But back in Korea, the entertainment industry's experiment in Internet enforcement has been a failure. Instead of tackling a few "heavy uploaders" involved in large scale infringement, the law has spiraled out of control. It has now distributed nearly half a million takedown notices, and led to the closing down of 408 Korean Internet users' web accounts, most of which were online storage services.
The Electronic Frontier Foundation's Carolina Rossini has a very good editorial explaining what's wrong with the Trans-Pacific Partnership, a secret trade treaty with punishing copyright provisions that's being negotiated by the USA, repeating the worst sins of ACTA and magnifying them (among other thing, TPP will make implementing the notorious SOPA into a trade obligation for the US).
As Rossini writes, this is no way to make good policy, and undermines the legitimate trade priorities of the US and its partners by entangling them in a dirty, secretive process that has no checks on the excesses of corporate representatives from the entertainment industry.
So, in summary, the USTR has released a public blog post about a secret proposal to expand something – a filtering mechanism on copyright limitations and exceptions – which might have real social, moral, and economic value. And all we know is that the only thing the authors of the proposal really wanted to make public was the fact that no matter what the content was, it was subject to enough international restrictions that it could be effectively gutted. The only thing 21st century about that is they used a blog to tell us about it.
Is the TPP - framed as a "21st century" agreement - the best way to build a 21st century society?
Read the rest
It's not just ACTA that is being snuck back into law through undemocratic means. Lamar Smith, the powerful committee chairman and corporatist archvillain who tried to ram through SOPA last year is now bent on reviving his slain monster and unleash it upon the earth.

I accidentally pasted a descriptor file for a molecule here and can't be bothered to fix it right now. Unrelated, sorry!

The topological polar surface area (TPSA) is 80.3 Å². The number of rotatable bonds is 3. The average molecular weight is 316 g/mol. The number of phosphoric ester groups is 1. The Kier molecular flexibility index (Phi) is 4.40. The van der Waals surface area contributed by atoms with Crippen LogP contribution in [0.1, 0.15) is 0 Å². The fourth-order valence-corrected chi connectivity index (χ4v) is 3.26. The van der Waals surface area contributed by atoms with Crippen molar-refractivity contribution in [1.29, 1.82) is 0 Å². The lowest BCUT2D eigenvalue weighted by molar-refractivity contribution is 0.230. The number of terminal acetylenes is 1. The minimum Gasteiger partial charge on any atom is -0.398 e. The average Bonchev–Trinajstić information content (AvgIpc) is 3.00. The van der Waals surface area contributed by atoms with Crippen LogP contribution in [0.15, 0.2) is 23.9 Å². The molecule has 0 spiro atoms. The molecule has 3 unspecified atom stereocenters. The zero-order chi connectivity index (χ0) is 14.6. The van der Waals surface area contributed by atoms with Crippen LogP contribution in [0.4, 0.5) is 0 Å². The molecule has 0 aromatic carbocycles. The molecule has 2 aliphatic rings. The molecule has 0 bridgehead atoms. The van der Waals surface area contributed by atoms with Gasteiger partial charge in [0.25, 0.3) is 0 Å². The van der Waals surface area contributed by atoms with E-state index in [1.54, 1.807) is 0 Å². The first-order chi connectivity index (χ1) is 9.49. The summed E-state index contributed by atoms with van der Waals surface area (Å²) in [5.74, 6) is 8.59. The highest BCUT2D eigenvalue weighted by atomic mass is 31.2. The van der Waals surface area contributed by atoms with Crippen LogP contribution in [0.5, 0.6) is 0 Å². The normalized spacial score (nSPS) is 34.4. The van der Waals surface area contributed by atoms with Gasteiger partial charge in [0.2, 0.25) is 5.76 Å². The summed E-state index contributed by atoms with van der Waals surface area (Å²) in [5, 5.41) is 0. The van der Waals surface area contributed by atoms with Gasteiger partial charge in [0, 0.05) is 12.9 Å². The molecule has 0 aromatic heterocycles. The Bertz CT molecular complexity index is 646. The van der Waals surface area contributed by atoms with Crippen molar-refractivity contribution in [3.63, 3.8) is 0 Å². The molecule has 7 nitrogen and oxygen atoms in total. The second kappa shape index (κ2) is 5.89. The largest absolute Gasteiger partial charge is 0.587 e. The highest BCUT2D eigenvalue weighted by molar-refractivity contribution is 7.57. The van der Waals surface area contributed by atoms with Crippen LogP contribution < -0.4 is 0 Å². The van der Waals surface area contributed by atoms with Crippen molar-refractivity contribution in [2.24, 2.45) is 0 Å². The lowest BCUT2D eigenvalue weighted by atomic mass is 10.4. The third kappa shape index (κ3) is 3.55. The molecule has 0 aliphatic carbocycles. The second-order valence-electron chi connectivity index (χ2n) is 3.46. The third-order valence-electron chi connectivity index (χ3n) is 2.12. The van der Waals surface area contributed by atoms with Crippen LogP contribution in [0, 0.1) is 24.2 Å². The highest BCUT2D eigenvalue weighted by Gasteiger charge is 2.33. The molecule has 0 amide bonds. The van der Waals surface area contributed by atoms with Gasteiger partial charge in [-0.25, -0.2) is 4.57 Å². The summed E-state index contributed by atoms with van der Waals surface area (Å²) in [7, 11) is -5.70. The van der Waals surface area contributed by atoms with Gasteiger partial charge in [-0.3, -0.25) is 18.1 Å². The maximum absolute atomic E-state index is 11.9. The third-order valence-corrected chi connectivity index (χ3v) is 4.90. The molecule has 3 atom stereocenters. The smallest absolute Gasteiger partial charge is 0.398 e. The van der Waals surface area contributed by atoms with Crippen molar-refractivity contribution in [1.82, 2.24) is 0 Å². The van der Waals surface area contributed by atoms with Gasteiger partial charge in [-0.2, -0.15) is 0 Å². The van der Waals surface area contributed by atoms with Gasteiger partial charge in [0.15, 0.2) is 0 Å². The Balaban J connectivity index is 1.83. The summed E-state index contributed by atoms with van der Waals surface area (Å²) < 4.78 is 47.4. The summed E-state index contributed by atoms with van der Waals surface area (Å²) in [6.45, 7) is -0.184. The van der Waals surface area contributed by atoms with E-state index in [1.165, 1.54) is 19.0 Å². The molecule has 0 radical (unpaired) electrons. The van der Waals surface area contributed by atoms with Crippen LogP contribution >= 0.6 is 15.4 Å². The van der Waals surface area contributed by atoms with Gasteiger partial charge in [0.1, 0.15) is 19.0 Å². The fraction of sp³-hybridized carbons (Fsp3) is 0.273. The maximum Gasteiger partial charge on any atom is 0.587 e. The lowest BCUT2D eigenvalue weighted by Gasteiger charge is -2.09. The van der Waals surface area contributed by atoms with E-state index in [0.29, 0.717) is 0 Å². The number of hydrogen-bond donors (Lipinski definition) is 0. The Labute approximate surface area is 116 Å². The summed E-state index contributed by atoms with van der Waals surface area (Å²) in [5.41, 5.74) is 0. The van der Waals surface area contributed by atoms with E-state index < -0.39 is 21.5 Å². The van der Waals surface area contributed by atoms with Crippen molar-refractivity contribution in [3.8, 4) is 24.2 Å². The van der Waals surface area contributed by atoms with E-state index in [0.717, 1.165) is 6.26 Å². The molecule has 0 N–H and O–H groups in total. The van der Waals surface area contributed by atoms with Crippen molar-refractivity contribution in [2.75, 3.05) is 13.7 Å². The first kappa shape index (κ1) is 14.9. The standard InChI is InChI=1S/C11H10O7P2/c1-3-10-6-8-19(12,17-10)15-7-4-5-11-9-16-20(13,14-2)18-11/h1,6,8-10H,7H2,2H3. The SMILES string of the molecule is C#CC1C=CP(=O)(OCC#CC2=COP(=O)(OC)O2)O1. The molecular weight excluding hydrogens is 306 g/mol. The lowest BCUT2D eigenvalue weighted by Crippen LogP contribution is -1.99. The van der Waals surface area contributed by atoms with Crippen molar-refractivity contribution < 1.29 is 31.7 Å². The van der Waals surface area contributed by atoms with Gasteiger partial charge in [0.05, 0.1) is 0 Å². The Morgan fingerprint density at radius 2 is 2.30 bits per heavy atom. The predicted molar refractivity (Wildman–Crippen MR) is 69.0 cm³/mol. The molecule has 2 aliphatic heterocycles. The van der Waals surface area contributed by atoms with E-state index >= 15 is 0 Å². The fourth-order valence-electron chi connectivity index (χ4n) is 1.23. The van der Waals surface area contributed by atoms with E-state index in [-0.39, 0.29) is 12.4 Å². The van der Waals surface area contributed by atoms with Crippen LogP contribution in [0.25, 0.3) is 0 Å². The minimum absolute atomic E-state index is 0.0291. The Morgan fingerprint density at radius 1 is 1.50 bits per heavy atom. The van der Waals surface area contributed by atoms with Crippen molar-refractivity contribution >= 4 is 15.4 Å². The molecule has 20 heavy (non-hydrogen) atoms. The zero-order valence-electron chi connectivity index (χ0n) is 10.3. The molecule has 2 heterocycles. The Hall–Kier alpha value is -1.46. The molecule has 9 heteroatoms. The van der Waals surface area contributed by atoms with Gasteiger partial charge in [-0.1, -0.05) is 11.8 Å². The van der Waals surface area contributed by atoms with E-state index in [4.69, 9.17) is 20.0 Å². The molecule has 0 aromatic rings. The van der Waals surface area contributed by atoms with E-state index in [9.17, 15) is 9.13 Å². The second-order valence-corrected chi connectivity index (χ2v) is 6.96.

The new bill, the Intellectual Property Attache Act, will create a class of political officers who will see to it that all US trade negotiations and discussions advance SOPA-like provisions in foreign law. And as we've seen with other trade deals, one way to get unpopular measures into US law is to impose them on other countries, then agree to "harmonize" at home.
True to form, Smith is trying to cram his law onto the books without any substantive debate or scrutiny, just as he tried with SOPA. When you're serving corporate masters instead of the public interest, the less debate, the better.
Read the rest
The specifics of the bill appear to go further than the version in SOPA. It is clear that the bill itself is framed from the maximalist perspective. There is nothing about the rights of the public, or of other countries to design their own IP regimes. It notes that the role of the attaches is:
to advance the intellectual property rights of United States persons and their licensees;
The bill also "elevates" the IP attaches out of the US Patent and Trademark Office, and sets them up as their own agency, including a new role: the Assistant Secretary of Commerce for Intellectual Property.
The US Trade Representative claims that the Trans-Pacific Partnership, closed-door copyright treaty being negotiated in even greater secrecy than the notorious ACTA, is "transparent." Actually, he says it has "unprecedented" transparency, because an advisory group is allowed to see it under nondisclosure, and they're not lobbyists at all. Except they are. And except that the norm for copyright treaties used to be UN treaties, negotiated in full public view, not closed-door arm-twisting marathons where the US Trade Rep and a bunch of industry goons threaten foreign nations into signing onto agreements that even the US Congress couldn't pass into law. Read the rest